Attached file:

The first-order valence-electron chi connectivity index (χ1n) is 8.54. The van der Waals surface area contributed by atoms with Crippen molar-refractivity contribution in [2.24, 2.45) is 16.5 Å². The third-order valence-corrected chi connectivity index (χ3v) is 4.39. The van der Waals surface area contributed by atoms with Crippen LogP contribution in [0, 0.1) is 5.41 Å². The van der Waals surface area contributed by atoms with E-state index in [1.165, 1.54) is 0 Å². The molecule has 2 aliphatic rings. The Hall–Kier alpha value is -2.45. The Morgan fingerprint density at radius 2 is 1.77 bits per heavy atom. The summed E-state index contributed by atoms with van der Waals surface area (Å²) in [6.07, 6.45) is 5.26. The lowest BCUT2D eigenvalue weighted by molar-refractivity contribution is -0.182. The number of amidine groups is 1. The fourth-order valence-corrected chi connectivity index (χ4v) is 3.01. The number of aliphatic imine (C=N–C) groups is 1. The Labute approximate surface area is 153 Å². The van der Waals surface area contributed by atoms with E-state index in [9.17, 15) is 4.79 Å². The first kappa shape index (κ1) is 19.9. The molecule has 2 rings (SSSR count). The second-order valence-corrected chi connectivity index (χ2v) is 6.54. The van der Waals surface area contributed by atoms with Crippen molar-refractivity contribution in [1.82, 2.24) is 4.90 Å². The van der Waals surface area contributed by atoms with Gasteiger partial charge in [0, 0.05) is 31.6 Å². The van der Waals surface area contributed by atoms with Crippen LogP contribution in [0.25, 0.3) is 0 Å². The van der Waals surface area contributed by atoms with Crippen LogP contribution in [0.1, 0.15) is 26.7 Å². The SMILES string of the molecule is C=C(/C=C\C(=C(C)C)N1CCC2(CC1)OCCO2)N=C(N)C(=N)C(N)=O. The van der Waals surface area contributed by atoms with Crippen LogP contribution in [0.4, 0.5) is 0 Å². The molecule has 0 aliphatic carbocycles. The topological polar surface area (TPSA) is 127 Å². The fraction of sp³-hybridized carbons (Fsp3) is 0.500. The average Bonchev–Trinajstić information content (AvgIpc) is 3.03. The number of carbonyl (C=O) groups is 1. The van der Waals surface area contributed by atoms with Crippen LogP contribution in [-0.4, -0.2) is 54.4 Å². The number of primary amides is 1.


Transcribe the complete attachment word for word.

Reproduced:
The first-order valence-electron chi connectivity index (χ1n) is 8.54. The van der Waals surface area contributed by atoms with Crippen molar-refractivity contribution in [2.24, 2.45) is 16.5 Å². The third-order valence-corrected chi connectivity index (χ3v) is 4.39. The van der Waals surface area contributed by atoms with Crippen LogP contribution in [0, 0.1) is 5.41 Å². The van der Waals surface area contributed by atoms with E-state index in [1.165, 1.54) is 0 Å². The molecule has 2 aliphatic rings. The Hall–Kier alpha value is -2.45. The Morgan fingerprint density at radius 2 is 1.77 bits per heavy atom. The summed E-state index contributed by atoms with van der Waals surface area (Å²) in [6.07, 6.45) is 5.26. The lowest BCUT2D eigenvalue weighted by molar-refractivity contribution is -0.182. The number of amidine groups is 1. The fourth-order valence-corrected chi connectivity index (χ4v) is 3.01. The number of aliphatic imine (C=N–C) groups is 1. The Labute approximate surface area is 153 Å². The van der Waals surface area contributed by atoms with E-state index in [9.17, 15) is 4.79 Å². The first kappa shape index (κ1) is 19.9. The molecule has 2 rings (SSSR count). The second-order valence-corrected chi connectivity index (χ2v) is 6.54. The van der Waals surface area contributed by atoms with Crippen molar-refractivity contribution in [1.82, 2.24) is 4.90 Å². The van der Waals surface area contributed by atoms with Gasteiger partial charge in [0, 0.05) is 31.6 Å². The van der Waals surface area contributed by atoms with Crippen LogP contribution in [0.25, 0.3) is 0 Å². The van der Waals surface area contributed by atoms with Crippen LogP contribution in [0.1, 0.15) is 26.7 Å². The SMILES string of the molecule is C=C(/C=C\C(=C(C)C)N1CCC2(CC1)OCCO2)N=C(N)C(=N)C(N)=O. The van der Waals surface area contributed by atoms with Crippen LogP contribution in [0.4, 0.5) is 0 Å². The molecule has 0 aliphatic carbocycles. The topological polar surface area (TPSA) is 127 Å². The fraction of sp³-hybridized carbons (Fsp3) is 0.500. The average Bonchev–Trinajstić information content (AvgIpc) is 3.03. The number of carbonyl (C=O) groups is 1. The van der Waals surface area contributed by atoms with Crippen LogP contribution in [-0.4, -0.2) is 54.4 Å². The number of primary amides is 1.